Business: Sand Trap

Will the silicon shortage stunt the solar industry's growth?

By Alan Joch

Illustration by Koren Shadmi

“Right now, I’d say we are in a correction phase for solar stocks,” says J. Peter Lynch, a private investment banker focused on renewable energy for alternative energy companies. “Wall Street said, ‘Jeez, these solar stocks have really run up,’ but then the light suddenly went on about the polysilicon shortage, and the stocks corrected by about 20 to 25 percent. The logic behind it is, ‘Whoops, we went too far.’”

Ironically, polysilicon is made from one of the most common materials on earth: sand. So the problem isn’t so much a lack of raw material as a lack of production capacity for refining sand into polysilicon, the material that enables panels to capture solar photons and turn them into electricity. Burned by past downturns, polysilicon producers have been reluctant to invest in infrastructure that would increase capacity. Last year, though, convinced that long-term polysilicon orders were for real, companies like U.S.-based Hemlock Semiconductor, Norway’s Renewable Energy Corporation, and Germany’s Wacker-Chemie each committed hundreds of millions of dollars for new capacity. But with a lag time of about three to five years between commitment and production, the new polysilicon plants won’t impact the solar industry until 2008 and beyond.

So for now, shortages are still putting the breaks on solar-industry growth and pitting the solar sector in a fight against the massive semiconductor industry, which now uses more than half of the 30,000 metric tons of polysilicon produced each year to make everything from PCs to cell phones to gaming systems. Nevertheless, the solar industry is poised to hit a significant milestone soon: sometime in the next two years, more raw silicon will be going to solar panels than to electronics chips.

Even when new production capacity comes on line in 2008, analysts say polysilicon will remain very much in demand because much of the additional output is already spoken for. Solar cell maker Evergreen Solar (ticker: ESLR) recently signed a supply contract with Renewable Energy Corp. (ticker: REC) through 2014 for polysilicon from its yet-tobe- completed new facility. Other solar companies are expected to forge similar arrangements, according to analysts.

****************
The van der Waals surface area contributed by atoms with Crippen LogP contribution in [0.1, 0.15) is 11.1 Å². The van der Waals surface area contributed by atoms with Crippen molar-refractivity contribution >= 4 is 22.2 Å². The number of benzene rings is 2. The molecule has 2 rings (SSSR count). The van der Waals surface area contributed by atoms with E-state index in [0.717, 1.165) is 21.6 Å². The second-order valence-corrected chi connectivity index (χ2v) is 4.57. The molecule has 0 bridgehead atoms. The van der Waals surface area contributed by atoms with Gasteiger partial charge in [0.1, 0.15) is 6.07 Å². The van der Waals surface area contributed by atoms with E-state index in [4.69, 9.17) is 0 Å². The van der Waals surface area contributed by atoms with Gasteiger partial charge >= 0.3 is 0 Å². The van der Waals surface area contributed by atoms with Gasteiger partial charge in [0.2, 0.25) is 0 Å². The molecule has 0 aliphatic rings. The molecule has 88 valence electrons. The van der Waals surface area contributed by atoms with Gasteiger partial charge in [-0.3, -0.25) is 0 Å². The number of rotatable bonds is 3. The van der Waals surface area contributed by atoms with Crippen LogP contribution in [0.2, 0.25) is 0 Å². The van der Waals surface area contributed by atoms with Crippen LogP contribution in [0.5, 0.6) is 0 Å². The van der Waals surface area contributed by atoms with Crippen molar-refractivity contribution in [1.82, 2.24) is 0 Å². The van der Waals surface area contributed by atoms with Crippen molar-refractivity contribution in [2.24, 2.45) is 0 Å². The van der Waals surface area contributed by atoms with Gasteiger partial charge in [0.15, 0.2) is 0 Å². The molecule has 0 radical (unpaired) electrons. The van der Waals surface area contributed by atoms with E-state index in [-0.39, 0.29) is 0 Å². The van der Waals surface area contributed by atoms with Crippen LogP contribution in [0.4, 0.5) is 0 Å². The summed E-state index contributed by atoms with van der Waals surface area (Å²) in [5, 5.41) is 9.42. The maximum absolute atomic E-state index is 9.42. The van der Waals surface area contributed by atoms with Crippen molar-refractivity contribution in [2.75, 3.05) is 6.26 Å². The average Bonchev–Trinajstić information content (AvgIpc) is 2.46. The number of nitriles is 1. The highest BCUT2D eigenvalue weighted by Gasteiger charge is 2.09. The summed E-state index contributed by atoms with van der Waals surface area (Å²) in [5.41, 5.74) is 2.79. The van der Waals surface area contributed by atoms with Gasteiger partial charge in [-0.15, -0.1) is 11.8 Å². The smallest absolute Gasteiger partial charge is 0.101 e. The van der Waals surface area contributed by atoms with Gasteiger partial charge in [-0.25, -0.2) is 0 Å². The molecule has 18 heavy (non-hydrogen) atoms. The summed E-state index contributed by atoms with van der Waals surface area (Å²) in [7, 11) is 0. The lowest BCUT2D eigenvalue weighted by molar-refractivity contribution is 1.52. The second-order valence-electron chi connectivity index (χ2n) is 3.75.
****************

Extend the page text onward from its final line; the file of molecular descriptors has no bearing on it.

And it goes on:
Hence, traditional solar-panel makers, such as Sharp Corporation and BP Solar, are hard at work designing thinner products that use proportionately less polysilicon; a number of smaller companies are also exploring ways to reduce—or even eliminate—the need for polysilicon. “There is a core group of firms making cells that use a fraction of the silicon needed for conventional solar cells,” says Jesse Pichel, senior technology analyst for investment-banking firm Piper Jaffray. Evergreen Solar, for example, relies on “string rib on” technology, a
manufacturing technique that creates long, 3.2-inch-wide ribbons of silicon that can be cut to shorter lengths for individual applications. Evergreen claims the process produces more than twice the solar cells per pound of silicon than traditional manufacturing techniques. And Energy Conversion Devices (ticker: ENER) says its thin sheets of solar cells also use less silicon. The manufacturing process deposits the silicon in a gas form onto slender 14-inch-wide stainless-steel sheets, which feed off a roll into the company’s solar-cell manufacturing machine.

Other companies are selling solar products using “thin-film” technologies that eschew silicon altogether. DayStar Technologies (ticker: DSTI) and the private firms Miasolé and HelioVolt Corporation combine the highspeed manufacturing advantages of thin-film techniques with solar cells created from a combination of copper, indium, gallium, and selenium (known as CIGS). Miasolé says only a fraction of this silicon alternative is needed to create the same energy-producing capacity of a conventional solar cell, saving on materials costs. (See “Ventures in the Sun,” in Plenty’s December/January 2006 issue.)

This all sets the stage for intense competition that’s likely to persist long after the polysilicon shortages subside. Upstarts like Energy Conversion, Evergreen, and the CIGS backers are ramping up their capacity to compete headto- head against the established solar-cell companies. Hmm…Upstarts challenging the establishment? Sounds like just one more sign that the solar industry is well on its way to moving beyond the growing-pains stage toward becoming a mature sector with a bright future.

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Issue 25

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